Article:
Tuesday 17 September 2013

A Cast of Thousands

Well, not quite thousands... yet.
But hundreds... six hundred and forty to be precise.

Yes, I picked up the infantry castings from Griffin Moulds yesterday: boy am I delighted!
Clean castings; they stand up flush on the desk without having to spend hours filing the underside of bases! Remarkable!!

Anyway, here's the lead mountain...

Remember, this is just the first tranche of the project.

And here are a couple of samples I painted of the pre-production castings a couple of weeks ago, just to play around with painting style and colours a little. These are in the colours of a couple of my Pils Holstein regiments.

Right, the game's afoot...

Sunday 8 September 2013

Commitment: Flagging Already

Don't worry. It's not what you think.
Let me explain the deliberately ambiguous post title (I know, I'm a tease aren't I?!)

For this new 18th century project, before painting the figures (in fact before having even got the master figures finished) I decided to invest in all the infantry flags.

Now, this might sound mad, but...
...it was for 2 reasons:

1. to make me commit fully to the project. I was committed anyway, but there's nothing like commissioning Mark Allen to paint all the flags, and investing that cash up front, to prove the commitment.

2. to commit to the specific orbat. Many projects suffer from the "ooh, must have that unit" syndrome, which leads to diversions and distractions. It's no good starting a project only to drift off into just having the exotic units. How many times do we see Napoleonic collections where the wargamer has got only two or three line battalions, but a plethora of highlanders, 95th riles, and so on, facing the French Imperial Guard.
I know, I've done that sort of thing too, but this time I was determined to create a balanced order of battle, and stick to it. So having the flags done in advance was a "stake in the ground" on that score.

Having all the flags done up front was also a big psychological boost. At a time when there's the danger that a project may just be a pipedream, with all that planning that I had done, to actually cross the commitment threshold like this was important.

So, with all the infantry flags done...
(Apart from the Pils Holstein infantry battalions - which I'm working on at the moment)... I have simply stuck them into handy blocks of polystyrene (in fact, upturned chunks of TSS tile), and placed them into a box so they can be added to the figures when required.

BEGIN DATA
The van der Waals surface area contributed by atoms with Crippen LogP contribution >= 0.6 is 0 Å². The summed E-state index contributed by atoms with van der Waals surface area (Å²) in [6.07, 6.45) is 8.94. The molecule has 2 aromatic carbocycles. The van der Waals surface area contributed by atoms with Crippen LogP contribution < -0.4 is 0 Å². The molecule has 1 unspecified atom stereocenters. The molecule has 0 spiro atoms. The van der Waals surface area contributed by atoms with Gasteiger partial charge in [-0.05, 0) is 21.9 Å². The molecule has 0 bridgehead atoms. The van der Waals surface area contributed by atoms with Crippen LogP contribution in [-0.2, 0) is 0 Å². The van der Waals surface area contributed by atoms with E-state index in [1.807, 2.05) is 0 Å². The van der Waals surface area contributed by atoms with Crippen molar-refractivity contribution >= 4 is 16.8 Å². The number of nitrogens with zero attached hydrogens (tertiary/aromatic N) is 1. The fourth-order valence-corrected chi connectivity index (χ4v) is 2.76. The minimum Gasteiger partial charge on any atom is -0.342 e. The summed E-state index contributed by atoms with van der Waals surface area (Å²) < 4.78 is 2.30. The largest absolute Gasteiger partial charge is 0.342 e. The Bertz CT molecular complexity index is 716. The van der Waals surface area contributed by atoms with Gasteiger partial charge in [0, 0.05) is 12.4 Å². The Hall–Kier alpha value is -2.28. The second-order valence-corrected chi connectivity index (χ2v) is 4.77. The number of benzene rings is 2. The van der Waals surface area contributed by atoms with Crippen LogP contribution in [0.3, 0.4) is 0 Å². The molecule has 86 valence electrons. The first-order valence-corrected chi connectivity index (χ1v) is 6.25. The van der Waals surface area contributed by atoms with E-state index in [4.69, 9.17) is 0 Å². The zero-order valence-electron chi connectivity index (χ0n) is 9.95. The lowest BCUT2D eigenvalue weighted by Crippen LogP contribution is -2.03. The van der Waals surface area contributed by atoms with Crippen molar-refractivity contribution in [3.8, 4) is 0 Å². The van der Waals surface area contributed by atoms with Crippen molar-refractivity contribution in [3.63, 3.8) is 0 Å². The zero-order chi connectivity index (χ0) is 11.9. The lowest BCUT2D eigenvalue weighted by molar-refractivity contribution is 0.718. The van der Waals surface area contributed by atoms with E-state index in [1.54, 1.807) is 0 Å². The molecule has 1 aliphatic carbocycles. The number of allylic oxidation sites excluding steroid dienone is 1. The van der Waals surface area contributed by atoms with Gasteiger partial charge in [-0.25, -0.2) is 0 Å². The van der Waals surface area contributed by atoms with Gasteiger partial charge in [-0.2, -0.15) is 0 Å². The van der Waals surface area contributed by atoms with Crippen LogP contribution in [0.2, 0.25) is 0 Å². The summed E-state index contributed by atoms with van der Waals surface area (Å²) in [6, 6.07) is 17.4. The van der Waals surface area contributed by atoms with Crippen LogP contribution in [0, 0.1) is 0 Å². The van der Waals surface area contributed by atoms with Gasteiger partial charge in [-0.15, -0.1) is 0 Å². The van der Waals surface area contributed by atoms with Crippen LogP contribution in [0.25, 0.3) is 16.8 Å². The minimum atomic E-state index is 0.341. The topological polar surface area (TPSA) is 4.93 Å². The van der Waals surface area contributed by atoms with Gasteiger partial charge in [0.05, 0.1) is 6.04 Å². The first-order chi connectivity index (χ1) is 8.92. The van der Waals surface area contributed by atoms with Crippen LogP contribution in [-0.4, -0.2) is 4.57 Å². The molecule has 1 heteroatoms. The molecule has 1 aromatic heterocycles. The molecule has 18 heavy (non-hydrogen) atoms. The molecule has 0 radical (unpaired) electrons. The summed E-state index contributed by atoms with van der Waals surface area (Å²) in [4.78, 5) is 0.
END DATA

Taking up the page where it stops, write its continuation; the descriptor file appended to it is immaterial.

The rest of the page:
Anyway, here they are, all ready to simply have figures placed under them!!

Above: all the French infantry flags.
Below: all the Prussian infantry flags.

All these were hand-painted by Mark Allen on metal foil. They are stunning, and way better than my photography can show. Mark's sheer artistic flare really comes through on these, with wonderful detailing and highlighting and the very believable folds and flowing of the flags.

So, all you 18th century "buffs and experts". Here's a little challenge for you: See which units you can spot just from the flags shown...
Is your favourite unit in there?

Thursday 5 September 2013

A Master Plan

The first week in September always signifies a fresh start, a new term perhaps. We’re almost hard-wired, probably because so many fresh terms began at this time of year.
Yes, whether it was a new school, university, or when I joined the forces, it all happened around this time.

And in all cases, it began with...
...a plan, a timetable, regime, schedule.

Which is what happened when I started to scope out this project. I needed a plan, an overall orbat of how many figures were required, how many masters to go into the moulds, how many spins of those moulds to optimise the numbers and avoid waste/ left-overs, and a plan of how to get them painted.
Don’t want this to sound like a management project, but... we do need a plan, don’t we.

A man outstanding in his field? (or out-sitting in it).
No that's not me, it's a generic stock photo...

Now, if such “seriousness” seems at odds with a hobby, think of it as a plan of campaign… a military plan. An outline strategy.
And let’s hope it survives first contact with the paint brush!